I lie across my bed, mindlessly flipping through pages of a poetry anthology my dad assigned me. My nanni made my bedspread as a gift for my mom when I was born. I guess it was really a gift for me, though. She quilted it together from her old cotton saris, and even some that had been worn by my great-grandmother. Much of the multicolored fabric is faded now, the color worn away by time and sunlight, but it’s the softest, most comfortable thing in the world. She passed away two years ago, but when I’m wrapped in this quilt, it’s like her arms are reaching out to hug me when she knows I need it most.

I’m reading Macbeth for AP English—a class I am no longer taking. My father is homeschooling me, and he insists we follow the curriculum. He also likes to add his own flourishes, hence all the poetry—right now it’s Wordsworth and Emily Dickinson and Faiz Ahmed Faiz. My parents pulled me from school because they were too scared of what might happen to me, terrified that my suspension could lead to much worse. I put up a giant fight, but a part of me was scared, too.

Homeschooling doesn’t mean slacking off, though. Not to my parents. I still have the syllabi from all my classes, and David’s been bringing me assignments. And since my dad lost his job, he’s been taking his commitment to my learning seriously. I think it gives him something to do besides worrying about finding employment. He can’t. At least not as a professor at any school that receives public funding.

My parents haven’t said anything to me about money, but I know they’re worried. My mom is still treating patients in her chiropractic office—she’s known some for years—but in the past couple of weeks, I’ve noticed her coming home early. Last Friday, she didn’t go into work at all.

I grab the poetry anthology and flip to an Emily Dickinson poem and read the title out loud: “Hope is the thing with feathers.” The wind kicks up and whirls, and the leaves of the old oak outside my window brush up against the pane, stealing my attention. I put the book down. An eighties teen movie might not be what I need right now, but I’m also too agitated to read a poem about hope being a bird. I can’t concentrate. All my feelings are churned up, and I’m not in the mood to be inspired.

A car pulls up outside the house. A door slams, then another. I roll off my bed onto the worn blue dhurrie rug that feels almost slick under my feet and step to the window to see who could be coming to our house this late.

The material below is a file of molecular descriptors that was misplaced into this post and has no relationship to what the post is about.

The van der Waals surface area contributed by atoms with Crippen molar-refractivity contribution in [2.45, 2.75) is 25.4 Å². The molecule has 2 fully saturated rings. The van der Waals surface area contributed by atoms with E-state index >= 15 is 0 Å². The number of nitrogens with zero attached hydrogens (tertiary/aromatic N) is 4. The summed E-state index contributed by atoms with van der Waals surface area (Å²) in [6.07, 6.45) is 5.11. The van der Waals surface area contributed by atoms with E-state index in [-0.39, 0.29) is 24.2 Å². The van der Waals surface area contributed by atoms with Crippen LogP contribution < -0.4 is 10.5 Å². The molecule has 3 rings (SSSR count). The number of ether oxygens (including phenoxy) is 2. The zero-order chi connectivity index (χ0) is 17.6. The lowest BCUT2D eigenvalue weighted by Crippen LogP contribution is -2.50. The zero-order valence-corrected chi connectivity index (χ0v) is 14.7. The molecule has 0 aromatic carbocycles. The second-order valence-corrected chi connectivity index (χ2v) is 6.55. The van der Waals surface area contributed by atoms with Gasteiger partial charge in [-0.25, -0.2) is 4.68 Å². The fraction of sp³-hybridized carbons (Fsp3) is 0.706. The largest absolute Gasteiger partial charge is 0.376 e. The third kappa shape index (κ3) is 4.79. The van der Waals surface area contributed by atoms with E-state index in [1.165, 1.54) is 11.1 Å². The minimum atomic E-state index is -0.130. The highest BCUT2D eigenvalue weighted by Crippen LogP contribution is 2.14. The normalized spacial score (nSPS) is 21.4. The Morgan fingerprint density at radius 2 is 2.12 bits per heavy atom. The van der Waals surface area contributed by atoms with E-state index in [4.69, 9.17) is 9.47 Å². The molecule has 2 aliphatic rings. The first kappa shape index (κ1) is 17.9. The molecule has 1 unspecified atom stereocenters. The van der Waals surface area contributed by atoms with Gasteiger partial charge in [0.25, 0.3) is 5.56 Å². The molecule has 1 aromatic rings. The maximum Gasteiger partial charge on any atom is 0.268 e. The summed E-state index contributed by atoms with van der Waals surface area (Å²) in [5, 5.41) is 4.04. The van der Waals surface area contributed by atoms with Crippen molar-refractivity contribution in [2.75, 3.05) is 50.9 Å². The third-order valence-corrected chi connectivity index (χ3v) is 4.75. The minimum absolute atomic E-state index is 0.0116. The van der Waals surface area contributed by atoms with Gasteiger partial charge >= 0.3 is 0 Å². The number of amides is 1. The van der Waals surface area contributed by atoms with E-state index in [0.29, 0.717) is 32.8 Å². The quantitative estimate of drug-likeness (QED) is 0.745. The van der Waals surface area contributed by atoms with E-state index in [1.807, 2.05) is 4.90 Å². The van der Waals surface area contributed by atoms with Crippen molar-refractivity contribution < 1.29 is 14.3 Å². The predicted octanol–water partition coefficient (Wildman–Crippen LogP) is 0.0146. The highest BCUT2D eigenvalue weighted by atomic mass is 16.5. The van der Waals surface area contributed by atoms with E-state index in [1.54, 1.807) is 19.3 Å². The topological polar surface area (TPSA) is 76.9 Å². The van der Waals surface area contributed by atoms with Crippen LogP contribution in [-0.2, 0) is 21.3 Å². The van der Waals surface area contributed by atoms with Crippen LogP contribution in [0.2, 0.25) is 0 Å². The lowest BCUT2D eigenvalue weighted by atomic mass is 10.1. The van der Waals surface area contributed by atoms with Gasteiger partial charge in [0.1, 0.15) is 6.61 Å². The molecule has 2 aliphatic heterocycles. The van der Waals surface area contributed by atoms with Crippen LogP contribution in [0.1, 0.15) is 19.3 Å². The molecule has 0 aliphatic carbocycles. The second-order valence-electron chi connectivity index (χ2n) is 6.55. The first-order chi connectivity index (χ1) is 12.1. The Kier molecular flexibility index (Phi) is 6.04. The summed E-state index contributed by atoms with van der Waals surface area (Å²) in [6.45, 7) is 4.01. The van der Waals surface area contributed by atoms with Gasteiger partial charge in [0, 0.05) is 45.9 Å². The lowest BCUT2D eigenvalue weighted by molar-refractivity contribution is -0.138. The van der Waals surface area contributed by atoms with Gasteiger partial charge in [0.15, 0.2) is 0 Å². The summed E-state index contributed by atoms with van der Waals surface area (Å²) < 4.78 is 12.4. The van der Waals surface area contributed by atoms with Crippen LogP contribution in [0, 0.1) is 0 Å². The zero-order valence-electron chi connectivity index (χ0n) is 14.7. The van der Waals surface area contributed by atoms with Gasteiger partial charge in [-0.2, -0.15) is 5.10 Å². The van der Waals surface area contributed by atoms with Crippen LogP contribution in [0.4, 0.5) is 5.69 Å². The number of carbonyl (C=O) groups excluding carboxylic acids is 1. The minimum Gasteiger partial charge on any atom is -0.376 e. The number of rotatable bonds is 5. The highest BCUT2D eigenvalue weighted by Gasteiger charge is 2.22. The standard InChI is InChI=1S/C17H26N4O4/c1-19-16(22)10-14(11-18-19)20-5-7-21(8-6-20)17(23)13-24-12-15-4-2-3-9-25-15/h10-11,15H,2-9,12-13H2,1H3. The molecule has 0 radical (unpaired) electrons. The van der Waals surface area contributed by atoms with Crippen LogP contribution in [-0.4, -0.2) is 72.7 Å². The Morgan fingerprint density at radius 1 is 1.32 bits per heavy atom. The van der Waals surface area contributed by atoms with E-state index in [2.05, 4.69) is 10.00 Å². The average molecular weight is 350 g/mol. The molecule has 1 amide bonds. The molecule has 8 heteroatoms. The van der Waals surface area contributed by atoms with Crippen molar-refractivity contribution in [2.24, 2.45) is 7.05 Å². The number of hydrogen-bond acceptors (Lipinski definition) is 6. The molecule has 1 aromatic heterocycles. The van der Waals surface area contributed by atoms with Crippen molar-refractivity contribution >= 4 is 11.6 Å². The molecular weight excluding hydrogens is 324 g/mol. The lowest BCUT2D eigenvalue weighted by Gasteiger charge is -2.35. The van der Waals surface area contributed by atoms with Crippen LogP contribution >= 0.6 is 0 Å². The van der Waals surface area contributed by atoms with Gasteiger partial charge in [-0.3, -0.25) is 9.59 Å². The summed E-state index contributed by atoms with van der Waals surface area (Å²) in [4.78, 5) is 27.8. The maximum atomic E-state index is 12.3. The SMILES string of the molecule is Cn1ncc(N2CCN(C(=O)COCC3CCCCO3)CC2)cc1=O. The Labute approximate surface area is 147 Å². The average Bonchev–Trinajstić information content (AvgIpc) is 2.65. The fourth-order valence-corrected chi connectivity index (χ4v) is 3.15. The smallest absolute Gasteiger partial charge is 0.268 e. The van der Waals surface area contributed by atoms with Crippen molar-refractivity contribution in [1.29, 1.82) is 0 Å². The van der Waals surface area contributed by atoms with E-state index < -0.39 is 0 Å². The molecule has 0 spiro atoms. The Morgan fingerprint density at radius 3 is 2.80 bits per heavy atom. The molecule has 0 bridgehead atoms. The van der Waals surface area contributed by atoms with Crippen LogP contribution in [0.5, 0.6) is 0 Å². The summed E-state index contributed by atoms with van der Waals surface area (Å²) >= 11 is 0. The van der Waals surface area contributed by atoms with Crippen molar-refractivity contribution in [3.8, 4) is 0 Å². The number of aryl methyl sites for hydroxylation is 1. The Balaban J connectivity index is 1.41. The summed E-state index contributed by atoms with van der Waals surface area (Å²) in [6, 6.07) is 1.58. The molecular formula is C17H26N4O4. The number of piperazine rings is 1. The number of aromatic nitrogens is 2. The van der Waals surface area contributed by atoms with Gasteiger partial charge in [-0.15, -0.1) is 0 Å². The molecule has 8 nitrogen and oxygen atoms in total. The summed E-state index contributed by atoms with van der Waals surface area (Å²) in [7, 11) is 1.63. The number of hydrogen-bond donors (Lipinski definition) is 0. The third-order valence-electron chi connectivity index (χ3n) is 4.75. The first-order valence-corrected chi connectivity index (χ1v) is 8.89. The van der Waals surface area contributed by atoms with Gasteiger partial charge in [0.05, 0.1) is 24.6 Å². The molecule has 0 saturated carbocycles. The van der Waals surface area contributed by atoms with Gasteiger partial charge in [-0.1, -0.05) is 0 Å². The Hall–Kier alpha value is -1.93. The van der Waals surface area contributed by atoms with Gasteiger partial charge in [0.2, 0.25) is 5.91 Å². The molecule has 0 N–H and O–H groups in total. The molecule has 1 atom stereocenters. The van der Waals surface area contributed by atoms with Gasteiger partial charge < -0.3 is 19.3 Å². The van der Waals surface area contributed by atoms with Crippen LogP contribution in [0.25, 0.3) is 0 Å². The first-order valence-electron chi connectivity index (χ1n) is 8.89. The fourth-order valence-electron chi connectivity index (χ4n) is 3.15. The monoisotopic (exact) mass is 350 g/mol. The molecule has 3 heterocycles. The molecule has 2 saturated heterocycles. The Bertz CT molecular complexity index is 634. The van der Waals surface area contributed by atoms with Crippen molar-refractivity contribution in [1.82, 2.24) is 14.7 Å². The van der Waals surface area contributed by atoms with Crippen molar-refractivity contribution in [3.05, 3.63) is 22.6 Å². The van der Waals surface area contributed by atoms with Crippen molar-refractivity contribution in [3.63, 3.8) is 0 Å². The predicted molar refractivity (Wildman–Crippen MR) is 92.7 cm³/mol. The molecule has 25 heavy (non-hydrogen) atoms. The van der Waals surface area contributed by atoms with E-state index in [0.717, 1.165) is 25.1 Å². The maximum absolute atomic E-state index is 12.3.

Below my window, two men in dark suits are walking toward our front door. My throat gets thick and my pulse quickens. Are they here for me? This can’t be for me. Dudes in suits seem excessive for a girl breaking curfew. If anyone were to come to arrest me, wouldn’t it be the police? But nothing is what it should be anymore.

A dark van with a black-and-white logo emblazoned on the door parks behind my mom’s sedan. I squint to make out the van’s logo, lit only by streetlamps: EXCLUSION AUTHORITY. A door of the van slides open, and four white men in sandstone-colored uniforms step out and flank the sidewalk leading to our house. Behind their van, the police chief pulls up in his squad car and steps out.

Run, I say to myself. But I can’t move. I try to scream to warn my parents, but no sound comes out of my mouth. Run. You have to move, to run. The doorbell rings, immediately followed by a loud pounding at the door. I hear my parents; they’re already in the foyer.




There is no running or hiding or screaming. I’m frozen. One of the Army guys (are they the Army?) turns and sees me at the window. I drop to the floor. My breathing is loud. Short, quick breaths. I crawl across the floor of my bedroom, the wood boards under my rug creaking ever so slightly. I open my door a crack. Then more. Not that I need to. Suit #1’s voice bellows through the house.

“Identify yourselves,” the voice says. “Are you Ali and Sophia Amin?”

What the fuck? Mrs. Brown. It had to have been her who reported me. Or maybe Jim from Patriot’s Alliance didn’t buy David’s lie about Ashley. God. I did this. What have I done? I stand up, and my body moves forward in a jerk, then another, and then I’m flying down the stairs. Both men are in our foyer, facing my parents. These men—the Suits—they’re both white and broad-shouldered and expressionless. One of them has his hand near his hip. I narrow my eyes. It’s a gun. His hand hovers near a gun.

“Stop!” I yell. “It’s my fault. My parents had nothing to do with it.”

My mom turns toward the staircase, eyes wide. Suit #2 draws a gun, and suddenly time slows down, like it’s viscous, and my entire body is drenched in sweat. I can’t feel my limbs, and the edges of my vision begin to blur. The only thing in focus is the gun. Pointed at me. My mom screams, and my dad yells my name, but the sound is muffled, like they are far away. So far away. And I can’t get to them.

My dad moves forward to try to reach me, but Suit #1 grabs him and throws him to the ground, twisting his arm behind his back. My dad’s glasses fall off and slide across the floor. There is more screaming. Earsplitting, unnatural animal sounds, and I realize they’re coming from me.

Then there’s only silence and the weight of the air in the room pressing on our bodies. And my short, shallow breaths, forcing my chest to rise and fall too fast, making me light-headed.

Suit #1 nods at Suit #2, who points his gun away from me and reholsters it under his suit coat.

Suit #1 releases my father’s arm and pulls him up.

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